Idaho Republicans held their convention over the past weekend, approving a platform containing some mighty interesting parts of the Tea Party platform -- from state nullification of federal laws, to protecting the institution of marriage from transgendered people, to to a Glenn-Beckesque embrace of gold and silver money.
State Rep. Marv Hagedorn (R) told the Associated Press
that the push to go further right was a product of disgust with the current status quo from the Obama administration. "It does reflect a change," said Hagedorn. "But it's not a change in our party, it's a change in the White House."
The convention's platform calls for a radical overhaul of the federal government. One proposal is a Tea Party favorite, calling for the repeal the 17th Amendment, which provides for the direct election of Senators instead of the original system of them being selected by state legislatures. The platform also calls for the state legislature and governor to "nullify any and all existing and future unconstitutional Federal mandates and laws, funded or unfunded, that infringe on Idaho's Tenth Amendment sovereignty." In addition, the GOP calls for the state of Idaho to take back federally controlled lands.
Then there is the hard-money plank, which might have come right out of a Goldline ad on talk radio: "We believe Idahoans need to protect their savings from the ravages of inflation, which is hidden taxation, and encourage citizens to participate in a systematic acquisition of precious metals which represent real value as opposed to paper currencies."
One resolution went even further: "Let free Idahoans pay taxes, and other fees due to the State, County and City in silver and or gold in any form. Payments to City, County, or State employees requested to be paid in silver and or gold, Will be complied with."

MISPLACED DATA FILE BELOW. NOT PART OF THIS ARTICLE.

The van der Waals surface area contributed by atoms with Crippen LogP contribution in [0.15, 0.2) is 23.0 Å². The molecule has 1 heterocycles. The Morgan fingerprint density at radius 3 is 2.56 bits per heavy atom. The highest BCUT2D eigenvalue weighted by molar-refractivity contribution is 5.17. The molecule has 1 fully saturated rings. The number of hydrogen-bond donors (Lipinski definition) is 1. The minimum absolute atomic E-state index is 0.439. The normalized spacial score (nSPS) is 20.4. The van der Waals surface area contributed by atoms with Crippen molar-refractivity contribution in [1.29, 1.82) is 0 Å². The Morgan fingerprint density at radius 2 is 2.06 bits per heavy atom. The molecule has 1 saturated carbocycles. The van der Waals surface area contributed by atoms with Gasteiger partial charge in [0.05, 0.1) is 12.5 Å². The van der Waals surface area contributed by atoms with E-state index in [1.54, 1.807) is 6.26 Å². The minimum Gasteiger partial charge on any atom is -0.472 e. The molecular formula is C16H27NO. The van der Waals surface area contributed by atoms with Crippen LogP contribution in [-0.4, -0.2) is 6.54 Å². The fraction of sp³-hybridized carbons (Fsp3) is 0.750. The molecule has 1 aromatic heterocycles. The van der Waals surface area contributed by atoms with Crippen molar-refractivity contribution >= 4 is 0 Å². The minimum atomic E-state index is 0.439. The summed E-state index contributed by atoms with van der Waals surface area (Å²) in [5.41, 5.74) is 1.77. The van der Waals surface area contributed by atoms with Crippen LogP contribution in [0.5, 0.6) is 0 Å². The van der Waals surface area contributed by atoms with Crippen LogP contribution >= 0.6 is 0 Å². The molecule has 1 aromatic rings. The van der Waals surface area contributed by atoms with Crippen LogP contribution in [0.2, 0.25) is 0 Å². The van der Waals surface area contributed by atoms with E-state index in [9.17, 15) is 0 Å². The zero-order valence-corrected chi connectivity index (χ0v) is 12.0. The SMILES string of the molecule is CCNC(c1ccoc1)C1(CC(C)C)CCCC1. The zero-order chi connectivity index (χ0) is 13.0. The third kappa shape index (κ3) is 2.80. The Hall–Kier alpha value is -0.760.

We asked the state GOP for comment on this one: How would such a system work? How would the state evaluate the proper values of gold and silver in collecting payments? And since governments collect taxes and fees in order to spend those revenues on needed goods and services, how would the state find people who accept gold and silver, instead of the universally accepted U.S. dollar? Would the state simply sell the excess gold and silver, in order to pay for services with dollars? They have not responded to our request for comment.
The platform also called for marriage to be limited to a "naturally born" man and woman, going the extra mile beyond conventional gay marriage bans and making sure to exclude transgendered folks, as well.
That said, there are some places that the state GOP wouldn't go -- they rejected a call for the state to establish its own independent volunteer militia, separate from federal control. The reason: It would cost too much.
(Platform and resolution documents provided to TPMDC by Dustin Hurst of Idaho Reporter.)